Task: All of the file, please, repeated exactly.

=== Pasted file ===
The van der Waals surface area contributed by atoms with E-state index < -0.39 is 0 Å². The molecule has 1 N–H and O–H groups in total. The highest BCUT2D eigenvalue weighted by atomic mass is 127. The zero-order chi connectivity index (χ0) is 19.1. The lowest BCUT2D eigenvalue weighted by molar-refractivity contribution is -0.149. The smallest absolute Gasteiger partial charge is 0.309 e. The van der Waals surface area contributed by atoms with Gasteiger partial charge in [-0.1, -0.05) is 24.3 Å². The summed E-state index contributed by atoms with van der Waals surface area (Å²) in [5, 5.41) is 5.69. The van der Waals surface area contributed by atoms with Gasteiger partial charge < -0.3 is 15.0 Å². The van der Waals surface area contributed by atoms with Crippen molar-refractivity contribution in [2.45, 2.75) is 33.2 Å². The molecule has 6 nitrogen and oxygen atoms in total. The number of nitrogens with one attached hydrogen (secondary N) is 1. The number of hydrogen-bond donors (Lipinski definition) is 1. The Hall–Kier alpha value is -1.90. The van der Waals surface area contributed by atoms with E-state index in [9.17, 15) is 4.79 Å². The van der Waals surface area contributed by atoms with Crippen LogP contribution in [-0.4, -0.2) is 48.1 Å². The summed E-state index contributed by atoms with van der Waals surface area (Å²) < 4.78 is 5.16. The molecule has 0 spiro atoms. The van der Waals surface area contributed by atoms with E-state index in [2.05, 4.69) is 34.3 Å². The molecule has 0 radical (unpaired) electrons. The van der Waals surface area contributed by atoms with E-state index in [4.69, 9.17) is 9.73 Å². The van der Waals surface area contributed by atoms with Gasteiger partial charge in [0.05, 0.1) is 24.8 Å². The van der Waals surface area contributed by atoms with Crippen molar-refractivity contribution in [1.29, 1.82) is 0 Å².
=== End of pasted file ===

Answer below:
The van der Waals surface area contributed by atoms with E-state index < -0.39 is 0 Å². The molecule has 1 N–H and O–H groups in total. The highest BCUT2D eigenvalue weighted by atomic mass is 127. The zero-order chi connectivity index (χ0) is 19.1. The lowest BCUT2D eigenvalue weighted by molar-refractivity contribution is -0.149. The smallest absolute Gasteiger partial charge is 0.309 e. The van der Waals surface area contributed by atoms with Gasteiger partial charge in [-0.1, -0.05) is 24.3 Å². The summed E-state index contributed by atoms with van der Waals surface area (Å²) in [5, 5.41) is 5.69. The van der Waals surface area contributed by atoms with Gasteiger partial charge < -0.3 is 15.0 Å². The van der Waals surface area contributed by atoms with Crippen molar-refractivity contribution in [2.45, 2.75) is 33.2 Å². The molecule has 6 nitrogen and oxygen atoms in total. The number of nitrogens with one attached hydrogen (secondary N) is 1. The number of hydrogen-bond donors (Lipinski definition) is 1. The Hall–Kier alpha value is -1.90. The van der Waals surface area contributed by atoms with E-state index in [9.17, 15) is 4.79 Å². The van der Waals surface area contributed by atoms with Crippen LogP contribution in [-0.4, -0.2) is 48.1 Å². The summed E-state index contributed by atoms with van der Waals surface area (Å²) < 4.78 is 5.16. The molecule has 0 spiro atoms. The van der Waals surface area contributed by atoms with E-state index in [2.05, 4.69) is 34.3 Å². The molecule has 0 radical (unpaired) electrons. The van der Waals surface area contributed by atoms with E-state index in [4.69, 9.17) is 9.73 Å². The van der Waals surface area contributed by atoms with Gasteiger partial charge in [0.05, 0.1) is 24.8 Å². The van der Waals surface area contributed by atoms with Crippen molar-refractivity contribution in [1.29, 1.82) is 0 Å².